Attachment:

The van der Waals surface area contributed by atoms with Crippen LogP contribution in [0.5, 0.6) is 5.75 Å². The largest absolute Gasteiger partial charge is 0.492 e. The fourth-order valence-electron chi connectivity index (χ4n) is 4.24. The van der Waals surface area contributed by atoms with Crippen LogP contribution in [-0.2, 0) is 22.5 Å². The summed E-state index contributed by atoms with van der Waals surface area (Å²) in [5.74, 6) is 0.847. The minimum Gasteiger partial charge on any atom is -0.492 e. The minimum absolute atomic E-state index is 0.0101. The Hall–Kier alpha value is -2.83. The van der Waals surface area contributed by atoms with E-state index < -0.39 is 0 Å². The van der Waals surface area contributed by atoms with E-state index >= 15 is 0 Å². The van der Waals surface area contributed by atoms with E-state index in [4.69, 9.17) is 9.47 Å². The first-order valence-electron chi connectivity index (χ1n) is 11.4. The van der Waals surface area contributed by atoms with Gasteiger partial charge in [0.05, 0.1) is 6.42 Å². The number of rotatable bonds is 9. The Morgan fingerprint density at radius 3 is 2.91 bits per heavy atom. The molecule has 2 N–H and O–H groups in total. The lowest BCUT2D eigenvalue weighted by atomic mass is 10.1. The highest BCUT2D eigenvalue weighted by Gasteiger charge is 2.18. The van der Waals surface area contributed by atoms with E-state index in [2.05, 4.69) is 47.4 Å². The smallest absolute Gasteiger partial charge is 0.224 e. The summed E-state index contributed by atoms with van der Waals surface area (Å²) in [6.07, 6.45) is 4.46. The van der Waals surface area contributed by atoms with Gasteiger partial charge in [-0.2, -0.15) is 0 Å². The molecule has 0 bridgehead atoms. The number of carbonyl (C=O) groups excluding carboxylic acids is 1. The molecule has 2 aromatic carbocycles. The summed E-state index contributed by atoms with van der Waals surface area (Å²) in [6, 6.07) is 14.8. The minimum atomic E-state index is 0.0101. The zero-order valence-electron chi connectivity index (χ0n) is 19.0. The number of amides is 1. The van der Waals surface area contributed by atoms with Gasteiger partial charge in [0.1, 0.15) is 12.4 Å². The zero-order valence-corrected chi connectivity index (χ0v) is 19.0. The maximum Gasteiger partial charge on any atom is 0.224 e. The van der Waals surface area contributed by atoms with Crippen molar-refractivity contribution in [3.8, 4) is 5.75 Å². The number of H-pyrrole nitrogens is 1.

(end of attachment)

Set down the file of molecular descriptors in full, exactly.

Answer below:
The van der Waals surface area contributed by atoms with Crippen LogP contribution in [0.5, 0.6) is 5.75 Å². The largest absolute Gasteiger partial charge is 0.492 e. The fourth-order valence-electron chi connectivity index (χ4n) is 4.24. The van der Waals surface area contributed by atoms with Crippen LogP contribution in [-0.2, 0) is 22.5 Å². The summed E-state index contributed by atoms with van der Waals surface area (Å²) in [5.74, 6) is 0.847. The minimum Gasteiger partial charge on any atom is -0.492 e. The minimum absolute atomic E-state index is 0.0101. The Hall–Kier alpha value is -2.83. The van der Waals surface area contributed by atoms with E-state index < -0.39 is 0 Å². The van der Waals surface area contributed by atoms with E-state index >= 15 is 0 Å². The van der Waals surface area contributed by atoms with E-state index in [4.69, 9.17) is 9.47 Å². The first-order valence-electron chi connectivity index (χ1n) is 11.4. The van der Waals surface area contributed by atoms with Gasteiger partial charge in [0.05, 0.1) is 6.42 Å². The number of rotatable bonds is 9. The Morgan fingerprint density at radius 3 is 2.91 bits per heavy atom. The molecule has 2 N–H and O–H groups in total. The lowest BCUT2D eigenvalue weighted by atomic mass is 10.1. The highest BCUT2D eigenvalue weighted by Gasteiger charge is 2.18. The van der Waals surface area contributed by atoms with E-state index in [2.05, 4.69) is 47.4 Å². The smallest absolute Gasteiger partial charge is 0.224 e. The summed E-state index contributed by atoms with van der Waals surface area (Å²) in [6.07, 6.45) is 4.46. The van der Waals surface area contributed by atoms with Gasteiger partial charge in [-0.2, -0.15) is 0 Å². The molecule has 0 bridgehead atoms. The number of carbonyl (C=O) groups excluding carboxylic acids is 1. The molecule has 2 aromatic carbocycles. The summed E-state index contributed by atoms with van der Waals surface area (Å²) in [6, 6.07) is 14.8. The minimum atomic E-state index is 0.0101. The zero-order valence-electron chi connectivity index (χ0n) is 19.0. The number of amides is 1. The van der Waals surface area contributed by atoms with Gasteiger partial charge in [0.1, 0.15) is 12.4 Å². The zero-order valence-corrected chi connectivity index (χ0v) is 19.0. The maximum Gasteiger partial charge on any atom is 0.224 e. The van der Waals surface area contributed by atoms with Crippen molar-refractivity contribution in [3.8, 4) is 5.75 Å². The number of H-pyrrole nitrogens is 1.